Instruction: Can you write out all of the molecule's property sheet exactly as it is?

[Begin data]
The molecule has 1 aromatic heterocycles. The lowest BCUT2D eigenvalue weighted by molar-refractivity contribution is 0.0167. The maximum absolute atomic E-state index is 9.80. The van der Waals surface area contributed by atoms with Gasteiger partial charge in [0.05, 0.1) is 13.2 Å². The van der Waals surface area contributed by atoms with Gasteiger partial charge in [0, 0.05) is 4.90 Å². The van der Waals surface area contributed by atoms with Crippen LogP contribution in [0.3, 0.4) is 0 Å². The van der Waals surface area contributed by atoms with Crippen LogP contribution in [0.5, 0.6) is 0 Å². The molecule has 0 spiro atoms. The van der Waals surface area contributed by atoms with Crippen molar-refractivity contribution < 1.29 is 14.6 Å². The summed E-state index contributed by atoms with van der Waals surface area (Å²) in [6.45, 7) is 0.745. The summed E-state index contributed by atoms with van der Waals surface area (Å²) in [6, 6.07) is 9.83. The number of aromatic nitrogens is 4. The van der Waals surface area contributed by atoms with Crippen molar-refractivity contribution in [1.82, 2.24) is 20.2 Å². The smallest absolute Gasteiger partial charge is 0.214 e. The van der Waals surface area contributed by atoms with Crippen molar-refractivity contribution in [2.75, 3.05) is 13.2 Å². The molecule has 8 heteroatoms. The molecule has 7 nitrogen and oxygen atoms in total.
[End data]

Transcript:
The molecule has 1 aromatic heterocycles. The lowest BCUT2D eigenvalue weighted by molar-refractivity contribution is 0.0167. The maximum absolute atomic E-state index is 9.80. The van der Waals surface area contributed by atoms with Gasteiger partial charge in [0.05, 0.1) is 13.2 Å². The van der Waals surface area contributed by atoms with Gasteiger partial charge in [0, 0.05) is 4.90 Å². The van der Waals surface area contributed by atoms with Crippen LogP contribution in [0.3, 0.4) is 0 Å². The van der Waals surface area contributed by atoms with Crippen LogP contribution in [0.5, 0.6) is 0 Å². The molecule has 0 spiro atoms. The van der Waals surface area contributed by atoms with Crippen molar-refractivity contribution < 1.29 is 14.6 Å². The summed E-state index contributed by atoms with van der Waals surface area (Å²) in [6.45, 7) is 0.745. The summed E-state index contributed by atoms with van der Waals surface area (Å²) in [6, 6.07) is 9.83. The number of aromatic nitrogens is 4. The van der Waals surface area contributed by atoms with Crippen molar-refractivity contribution in [1.82, 2.24) is 20.2 Å². The smallest absolute Gasteiger partial charge is 0.214 e. The van der Waals surface area contributed by atoms with Crippen molar-refractivity contribution in [2.75, 3.05) is 13.2 Å². The molecule has 8 heteroatoms. The molecule has 7 nitrogen and oxygen atoms in total.